GoD: Wow! Thank you for the in-deapth description. It certainly has me even more excited to read it! What were your inspirations for Spirits?
Colin Lawler: Our concept of Spirits is, in fact, not our own.
Before science, before modern religions, before the pantheons of ancient civilizations, humans all over the world believed in spirits. The term for that belief is animism. It’s such an amazing word. When I first heard it, I immediately thought of animals, and the idea of any object moving and acting as an “animal.” Yet later I realized it also contains the same roots as the word “animation,” which is nothing more than giving life to the inanimate, err, I mean non-moving objects.
Animism is considered to be humankind’s oldest religion. And while it could be claimed that there are only few cultures who still hold this belief, I don’t think it’s completely non-existent with the rest of us. Take the terms “Mother Nature” or “Mother Earth.” Those are examples of animism.
Growing up driving around with my father, whenever we would continually hit red lights, he would turn and say, “the traffic gods are not on our side today.” At the time, I knew he was joking but in a way, I also didn’t. Because when you think about it traffic does have a life of its own. Sure the traffic lights, the cars, the pedestrians, the construction, the zillion other obstacles are all partially to blame. And I’m sure a mathematician can discuss probability but they won’t be able to explain the feeling that on some days, the traffic gods, or spirits, just aren’t on your side.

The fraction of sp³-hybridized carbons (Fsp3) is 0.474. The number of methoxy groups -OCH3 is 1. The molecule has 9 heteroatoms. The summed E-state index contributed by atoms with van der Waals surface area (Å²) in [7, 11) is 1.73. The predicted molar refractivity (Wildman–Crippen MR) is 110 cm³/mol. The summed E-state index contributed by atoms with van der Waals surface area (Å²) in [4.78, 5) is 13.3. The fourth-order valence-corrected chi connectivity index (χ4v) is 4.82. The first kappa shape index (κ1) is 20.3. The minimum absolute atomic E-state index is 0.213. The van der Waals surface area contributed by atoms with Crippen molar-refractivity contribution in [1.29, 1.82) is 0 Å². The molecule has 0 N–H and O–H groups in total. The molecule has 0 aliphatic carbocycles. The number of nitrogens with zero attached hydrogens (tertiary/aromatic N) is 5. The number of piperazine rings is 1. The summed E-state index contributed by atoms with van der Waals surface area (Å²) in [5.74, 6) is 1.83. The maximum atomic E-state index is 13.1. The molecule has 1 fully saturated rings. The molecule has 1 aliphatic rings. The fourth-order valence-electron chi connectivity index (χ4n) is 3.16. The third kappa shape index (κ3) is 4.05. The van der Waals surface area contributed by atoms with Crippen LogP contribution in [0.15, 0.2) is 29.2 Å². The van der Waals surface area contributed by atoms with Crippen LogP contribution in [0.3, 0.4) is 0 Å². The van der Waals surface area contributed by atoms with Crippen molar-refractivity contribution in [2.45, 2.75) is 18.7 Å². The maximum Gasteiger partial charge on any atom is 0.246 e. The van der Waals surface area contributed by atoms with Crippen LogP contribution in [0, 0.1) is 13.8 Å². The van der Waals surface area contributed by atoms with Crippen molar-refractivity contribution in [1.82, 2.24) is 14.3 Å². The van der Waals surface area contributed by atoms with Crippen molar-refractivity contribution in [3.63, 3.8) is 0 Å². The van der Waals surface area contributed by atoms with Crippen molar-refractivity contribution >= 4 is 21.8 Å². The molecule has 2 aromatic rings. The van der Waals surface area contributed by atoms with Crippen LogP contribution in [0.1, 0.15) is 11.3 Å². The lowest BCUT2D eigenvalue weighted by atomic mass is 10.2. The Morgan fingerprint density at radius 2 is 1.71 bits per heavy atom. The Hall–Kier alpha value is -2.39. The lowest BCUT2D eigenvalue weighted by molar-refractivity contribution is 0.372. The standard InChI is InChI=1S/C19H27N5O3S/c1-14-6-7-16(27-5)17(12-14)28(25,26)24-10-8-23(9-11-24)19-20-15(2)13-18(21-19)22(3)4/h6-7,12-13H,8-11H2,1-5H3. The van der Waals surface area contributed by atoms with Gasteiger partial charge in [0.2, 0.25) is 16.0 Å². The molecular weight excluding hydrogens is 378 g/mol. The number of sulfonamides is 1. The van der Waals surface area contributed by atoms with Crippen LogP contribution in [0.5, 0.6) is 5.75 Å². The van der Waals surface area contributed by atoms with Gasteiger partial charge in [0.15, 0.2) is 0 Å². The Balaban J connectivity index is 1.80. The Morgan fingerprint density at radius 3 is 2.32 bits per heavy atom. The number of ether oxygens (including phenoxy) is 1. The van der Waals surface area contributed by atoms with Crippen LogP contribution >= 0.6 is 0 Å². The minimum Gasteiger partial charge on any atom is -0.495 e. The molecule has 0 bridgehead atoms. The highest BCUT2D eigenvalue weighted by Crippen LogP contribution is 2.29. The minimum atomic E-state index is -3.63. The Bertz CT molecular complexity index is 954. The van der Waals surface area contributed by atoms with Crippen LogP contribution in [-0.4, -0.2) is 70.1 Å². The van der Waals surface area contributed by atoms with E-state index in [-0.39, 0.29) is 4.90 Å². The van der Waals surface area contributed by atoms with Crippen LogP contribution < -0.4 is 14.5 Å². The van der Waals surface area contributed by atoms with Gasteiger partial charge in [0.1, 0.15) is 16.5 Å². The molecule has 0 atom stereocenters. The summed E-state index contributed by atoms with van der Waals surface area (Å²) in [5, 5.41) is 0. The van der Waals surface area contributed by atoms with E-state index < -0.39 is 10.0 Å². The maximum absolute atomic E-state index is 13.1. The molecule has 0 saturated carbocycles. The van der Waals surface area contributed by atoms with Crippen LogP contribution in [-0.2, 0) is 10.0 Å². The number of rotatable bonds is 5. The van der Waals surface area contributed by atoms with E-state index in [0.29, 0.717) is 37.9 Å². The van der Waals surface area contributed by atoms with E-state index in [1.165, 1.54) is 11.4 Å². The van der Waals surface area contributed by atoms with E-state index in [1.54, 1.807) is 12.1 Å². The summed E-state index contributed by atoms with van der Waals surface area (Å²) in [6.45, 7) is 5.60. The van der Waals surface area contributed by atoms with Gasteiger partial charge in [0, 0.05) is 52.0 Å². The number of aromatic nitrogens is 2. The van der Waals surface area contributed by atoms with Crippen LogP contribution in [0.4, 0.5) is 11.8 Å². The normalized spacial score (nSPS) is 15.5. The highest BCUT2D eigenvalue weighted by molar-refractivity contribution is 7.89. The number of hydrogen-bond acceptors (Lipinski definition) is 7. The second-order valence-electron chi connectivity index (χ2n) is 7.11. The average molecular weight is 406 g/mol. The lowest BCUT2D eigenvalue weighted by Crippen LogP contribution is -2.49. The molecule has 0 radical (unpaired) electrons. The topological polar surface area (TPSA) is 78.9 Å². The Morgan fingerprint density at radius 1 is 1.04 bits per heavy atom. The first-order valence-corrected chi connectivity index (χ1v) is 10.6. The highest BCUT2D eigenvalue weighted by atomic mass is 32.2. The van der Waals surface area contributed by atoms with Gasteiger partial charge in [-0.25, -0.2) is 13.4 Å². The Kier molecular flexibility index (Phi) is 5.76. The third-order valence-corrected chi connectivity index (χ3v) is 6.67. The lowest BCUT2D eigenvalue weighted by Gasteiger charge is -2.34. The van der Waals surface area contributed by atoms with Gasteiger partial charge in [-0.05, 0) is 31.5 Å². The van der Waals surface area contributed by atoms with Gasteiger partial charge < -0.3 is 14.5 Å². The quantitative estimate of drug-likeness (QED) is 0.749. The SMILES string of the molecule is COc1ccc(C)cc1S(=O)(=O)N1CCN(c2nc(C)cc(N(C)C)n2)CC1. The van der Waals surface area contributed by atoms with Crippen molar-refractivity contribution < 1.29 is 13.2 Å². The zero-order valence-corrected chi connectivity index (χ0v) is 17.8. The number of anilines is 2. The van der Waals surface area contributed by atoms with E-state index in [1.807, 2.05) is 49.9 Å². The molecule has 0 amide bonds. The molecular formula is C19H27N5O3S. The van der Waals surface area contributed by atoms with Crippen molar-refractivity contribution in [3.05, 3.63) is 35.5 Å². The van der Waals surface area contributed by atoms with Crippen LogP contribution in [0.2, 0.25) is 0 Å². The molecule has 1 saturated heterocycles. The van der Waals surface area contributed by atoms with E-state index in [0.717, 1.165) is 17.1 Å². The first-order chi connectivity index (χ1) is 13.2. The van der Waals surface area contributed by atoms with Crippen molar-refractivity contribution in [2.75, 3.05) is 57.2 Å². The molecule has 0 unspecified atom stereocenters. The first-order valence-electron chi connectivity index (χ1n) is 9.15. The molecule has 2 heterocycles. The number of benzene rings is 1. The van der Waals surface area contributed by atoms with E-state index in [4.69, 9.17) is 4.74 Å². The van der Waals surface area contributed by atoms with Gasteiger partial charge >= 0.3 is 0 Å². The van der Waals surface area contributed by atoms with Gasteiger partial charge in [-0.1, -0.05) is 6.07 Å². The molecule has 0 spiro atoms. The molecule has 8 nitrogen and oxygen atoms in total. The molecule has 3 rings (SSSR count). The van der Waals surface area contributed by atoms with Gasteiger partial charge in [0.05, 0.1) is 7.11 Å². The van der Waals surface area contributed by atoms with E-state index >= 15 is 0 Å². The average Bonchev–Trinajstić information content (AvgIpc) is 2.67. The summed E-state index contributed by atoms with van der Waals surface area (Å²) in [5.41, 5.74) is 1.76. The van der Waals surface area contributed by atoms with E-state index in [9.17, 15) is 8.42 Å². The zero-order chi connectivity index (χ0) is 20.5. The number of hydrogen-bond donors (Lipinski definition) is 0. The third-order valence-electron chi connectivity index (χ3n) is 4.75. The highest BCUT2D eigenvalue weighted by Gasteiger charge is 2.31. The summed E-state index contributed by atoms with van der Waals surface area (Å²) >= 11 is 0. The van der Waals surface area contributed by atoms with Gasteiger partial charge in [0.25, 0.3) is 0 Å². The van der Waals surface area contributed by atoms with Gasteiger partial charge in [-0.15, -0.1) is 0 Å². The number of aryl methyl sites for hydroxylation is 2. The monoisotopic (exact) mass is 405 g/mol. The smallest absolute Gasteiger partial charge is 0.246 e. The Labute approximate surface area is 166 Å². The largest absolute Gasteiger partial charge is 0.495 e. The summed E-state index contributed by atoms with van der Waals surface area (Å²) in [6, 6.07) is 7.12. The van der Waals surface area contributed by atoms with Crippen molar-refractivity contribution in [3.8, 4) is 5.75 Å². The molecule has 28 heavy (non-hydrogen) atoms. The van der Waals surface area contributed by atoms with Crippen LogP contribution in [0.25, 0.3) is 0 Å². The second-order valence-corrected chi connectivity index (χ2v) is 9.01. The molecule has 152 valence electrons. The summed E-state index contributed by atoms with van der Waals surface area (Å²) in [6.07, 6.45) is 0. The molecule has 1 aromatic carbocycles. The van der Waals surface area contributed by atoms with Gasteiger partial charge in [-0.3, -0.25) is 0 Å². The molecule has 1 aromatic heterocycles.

So, when we were first bouncing around ideas for Spirits we knew we weren’t developing a concept which would be a stretch for our readers. Because deep down, even in the smallest way, I think we all believe in spirits.
JG: As far as fictional works that have inspired us, there are so many!
The themes of spirituality, hidden energy around us, and being in tune with nature were all imparted upon us by many of the Hayao Miyazaki works (namely Princess Mononoke, Spirited Away, and Nausicaa of the Valley of the Wind), as well as Nickelodeon’s Avatar: The Last Airbender and Avatar: The Legend of Korra series.
The magical, fantastical whimsy you’ll see in Spirits, in both art and storytelling, comes from the likes of Jim Henson, Dr. Seuss, L. Frank Baum, and Roald Dahl. Dahl specifically was a big influence on me as a young mind. I never really stopped believing in magic, in large part because of the stories he told.
From an execution standpoint, we’ve found certain works by creators like Craig Thompson, Shaun Tan, and Jeff Smith to be immaculate down to the littlest detail. They inspire us in that respect, and of course, Scott McCloud is in our heads every step of the way.
GoD: What an excellent collection of series and creators to be thinking of along the way! What is the creative process like for you two while working on the comic?
JG: Creating the broader plot concepts is the most fun part. The ideas haven’t existed for long at that point so we don’t cling to them with any bias. This allows for a lot of “what ifs” and really out-there ideas to be pitched and in that sense we’re basically just chucking spaghetti at the wall. If any of the noodles stick for us both, they’ll likely end up in the final bowl. It’s a weird analogy I suppose but I haven’t eaten yet today.
The more evolved phases of creation are a bit less exciting. One of us usually writes a large chunk of script, then the other goes in and changes bits and pieces or possibly scraps the whole part. This process of back and forth happens many times over until it’s at a place we’re both comfortable with.